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HOME : African & Tribal Art : Ibibio : Ibibio Wooden Polychrome Mask
Ibibio Wooden Polychrome Mask - PF.4836
Origin: Southeastern Nigeria
Circa: 20 th Century AD
Dimensions: 20.75" (52.7cm) high x 9.5" (24.1cm) wide
Collection: African
Medium: Wood and Paint

Location: United States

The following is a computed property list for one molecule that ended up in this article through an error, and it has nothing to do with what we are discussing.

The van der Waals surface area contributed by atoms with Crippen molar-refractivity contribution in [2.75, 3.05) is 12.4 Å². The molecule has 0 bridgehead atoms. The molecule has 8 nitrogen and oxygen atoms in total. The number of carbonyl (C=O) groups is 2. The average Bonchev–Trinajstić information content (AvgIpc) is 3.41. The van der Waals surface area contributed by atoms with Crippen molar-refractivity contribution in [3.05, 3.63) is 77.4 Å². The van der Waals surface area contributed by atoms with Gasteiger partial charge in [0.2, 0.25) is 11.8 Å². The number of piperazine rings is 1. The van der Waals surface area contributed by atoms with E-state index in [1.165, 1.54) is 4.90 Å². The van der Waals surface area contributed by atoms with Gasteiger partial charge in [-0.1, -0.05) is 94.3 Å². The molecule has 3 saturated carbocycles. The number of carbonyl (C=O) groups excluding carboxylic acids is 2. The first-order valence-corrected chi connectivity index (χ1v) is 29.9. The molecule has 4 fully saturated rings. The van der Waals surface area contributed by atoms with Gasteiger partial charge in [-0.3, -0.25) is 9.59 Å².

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The distance between the real and supernatural worlds is often quite narrow, and masks are used as a physical medium to bridge this gap. For Ibibio societies such as the ekpo, masks are a sort of receptacle for spirits, good and bad, to dwell within while on earth. A mask such as this unique example, may not have been worn, but rather displayed as a symbol of certain bush spirits. The definite animal element is seen in the tusks, with the addition of a third tusk which adds a surreal quality. The shape of the face is much like a hippopotamus, yet the eyes appear as expressly human. They seem to look in different directions at once, surveying the territory as if for the first time; inquisitive and intrigued. The Eket, a subgroup of the Ibibio, are famous for their large polychrome masquerade masks, and this mask may have been part of an elaborate ceremony. - (PF.4836)


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